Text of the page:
Thursday, May 21, 2009

Love Letter to a Lily Allen Song

For a singer-songwriter-musician, I don’t buy a lot of CDs. It’s weird, but there it is. When I get hold of one I like, I wear it out, and if there’s a track I take a particular shine to, I’ll put it on repeat in my car’s CD player for days at a stretch. For the last month or so, the album has been Lily Allen’s “It’s Not me, it’s You,” and the track has been “Him.”

It’s a song about God that borrows heavily in concept from Prince’s “One of Us.” It’s also a bit sexy, but that makes sense given that Allen has never been afraid to be anything, least of all sexy whilst singing about God.

Fellow blogger Richard Byrne has convincingly argued that Serge Gainsbourg’s “L’Hotel Particulier” is as perfect as pop sex gets; meanwhile, I don’t think I’ll ever hear a song about God that’s more sensous than this one.

In particular, I’m talking about the instrumental break (at 2:05 in the YouTube track below). It starts with a breathy “ah-ah” vocal – an extended version of the lead-in for the second verse – that’s soon joined by a walking bass line. Then it widens into a fattened-up version of the chorus’ musical bed. The synth violins are still there, only now it’s impossible not to notice that they sound as if they’re being played through a trumpet mute for a pulsing effect. They’re propelled along by driving snare-based drum work and an elegantly simple single-line guitar solo. I crank this section up every time it comes on, because I can’t resist the impulse to take a bath in its warm, thick, loungy vibe.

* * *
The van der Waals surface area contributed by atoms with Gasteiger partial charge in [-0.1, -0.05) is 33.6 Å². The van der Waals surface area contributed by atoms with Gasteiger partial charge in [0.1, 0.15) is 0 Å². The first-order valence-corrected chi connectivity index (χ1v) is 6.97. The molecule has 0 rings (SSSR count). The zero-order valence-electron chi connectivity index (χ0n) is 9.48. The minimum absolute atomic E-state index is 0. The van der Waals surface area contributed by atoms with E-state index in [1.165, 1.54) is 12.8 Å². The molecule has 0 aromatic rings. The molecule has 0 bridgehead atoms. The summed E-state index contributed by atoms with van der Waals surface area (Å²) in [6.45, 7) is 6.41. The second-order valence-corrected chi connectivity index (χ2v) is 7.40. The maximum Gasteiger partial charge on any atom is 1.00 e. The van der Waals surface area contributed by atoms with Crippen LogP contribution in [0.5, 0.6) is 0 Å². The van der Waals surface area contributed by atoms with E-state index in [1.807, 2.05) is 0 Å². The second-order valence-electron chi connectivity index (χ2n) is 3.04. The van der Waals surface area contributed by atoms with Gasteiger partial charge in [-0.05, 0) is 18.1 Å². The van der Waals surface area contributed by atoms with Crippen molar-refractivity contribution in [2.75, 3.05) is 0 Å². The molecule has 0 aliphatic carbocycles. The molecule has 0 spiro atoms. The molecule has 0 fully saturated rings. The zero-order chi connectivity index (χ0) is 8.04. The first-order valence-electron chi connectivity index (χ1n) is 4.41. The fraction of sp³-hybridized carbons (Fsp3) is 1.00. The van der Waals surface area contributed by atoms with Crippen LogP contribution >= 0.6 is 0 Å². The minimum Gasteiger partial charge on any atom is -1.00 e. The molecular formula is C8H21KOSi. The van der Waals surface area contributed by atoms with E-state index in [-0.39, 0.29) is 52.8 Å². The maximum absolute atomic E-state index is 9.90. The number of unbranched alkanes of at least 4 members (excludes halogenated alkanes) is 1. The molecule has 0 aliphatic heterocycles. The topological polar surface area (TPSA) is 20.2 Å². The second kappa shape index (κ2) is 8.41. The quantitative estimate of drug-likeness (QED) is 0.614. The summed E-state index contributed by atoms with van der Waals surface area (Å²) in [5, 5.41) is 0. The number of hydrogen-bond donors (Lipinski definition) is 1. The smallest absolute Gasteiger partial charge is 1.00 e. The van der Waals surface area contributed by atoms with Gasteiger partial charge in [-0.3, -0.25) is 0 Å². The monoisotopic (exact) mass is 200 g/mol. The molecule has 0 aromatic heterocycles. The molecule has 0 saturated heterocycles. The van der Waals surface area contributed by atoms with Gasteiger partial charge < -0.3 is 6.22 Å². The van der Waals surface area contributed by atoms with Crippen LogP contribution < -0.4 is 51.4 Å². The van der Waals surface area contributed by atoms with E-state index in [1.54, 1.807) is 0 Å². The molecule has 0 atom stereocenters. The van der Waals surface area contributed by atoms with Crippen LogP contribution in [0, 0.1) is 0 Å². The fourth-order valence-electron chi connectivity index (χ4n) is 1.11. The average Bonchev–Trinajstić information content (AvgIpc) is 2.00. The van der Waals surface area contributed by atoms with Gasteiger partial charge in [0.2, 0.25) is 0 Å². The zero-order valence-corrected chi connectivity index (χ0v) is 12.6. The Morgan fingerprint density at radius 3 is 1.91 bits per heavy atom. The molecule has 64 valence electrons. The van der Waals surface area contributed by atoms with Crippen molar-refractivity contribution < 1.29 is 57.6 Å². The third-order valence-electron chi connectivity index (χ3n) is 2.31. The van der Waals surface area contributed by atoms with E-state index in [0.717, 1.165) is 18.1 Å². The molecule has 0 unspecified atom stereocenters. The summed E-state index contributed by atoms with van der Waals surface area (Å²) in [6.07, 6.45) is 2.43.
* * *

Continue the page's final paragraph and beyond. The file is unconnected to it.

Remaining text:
One of the best things about this album outside of Allen herself is the producer, Greg Kurstin, and one of the best things about him is his egalitarian approach to instrumentation – banjo, accordion, and pedal steel are just a few of the pleasant surprises on these tracks. He’s also skilled at quoting musical styles without parroting them. I’m still working out why “Are You Mine” reminds me of the Beatles, though I suspect it’s the piano and the deft employment of the “rule of three” – repeat something twice, then shift away.

Getting back to “Him,” the verses wander through a series of amusing questions such as whether the big man in the sky would drive without insurance, and speculates about his favorite band. But the chorus is where Allen shows us what she really believes:

Ever since he can remember
People have died in his good name
Long before that September
Long before hijacking planes
He’s lost the will
He can’t decide
He doesn’t know who’s right or wrong
But there’s one thing that he’s sure of
This has been going on too long

Finally. Someone wrote a song about God that I can not only believe in, but feel the truth of in my bones. It’s about time. Thank you, Lily Allen.


  1. GREAT song. Thanks for posting.

  2. This is more of an observation, on her part, in human behavior.

  3. Oh my God. I listened to it maybe 6 times and I couldn't get rid of the goose flesh. What a lovely post/song.

    I had to forward this blog post to all my friends (12 in total). Thank you, thank you!


  4. Thanks, all, for commenting. I agree, the song has much to do with human behavior, but isn't that true of most things that have to do with supreme beings?

    Meanwhile, my mom is contemplating buying the CD because of this post -- how about that?


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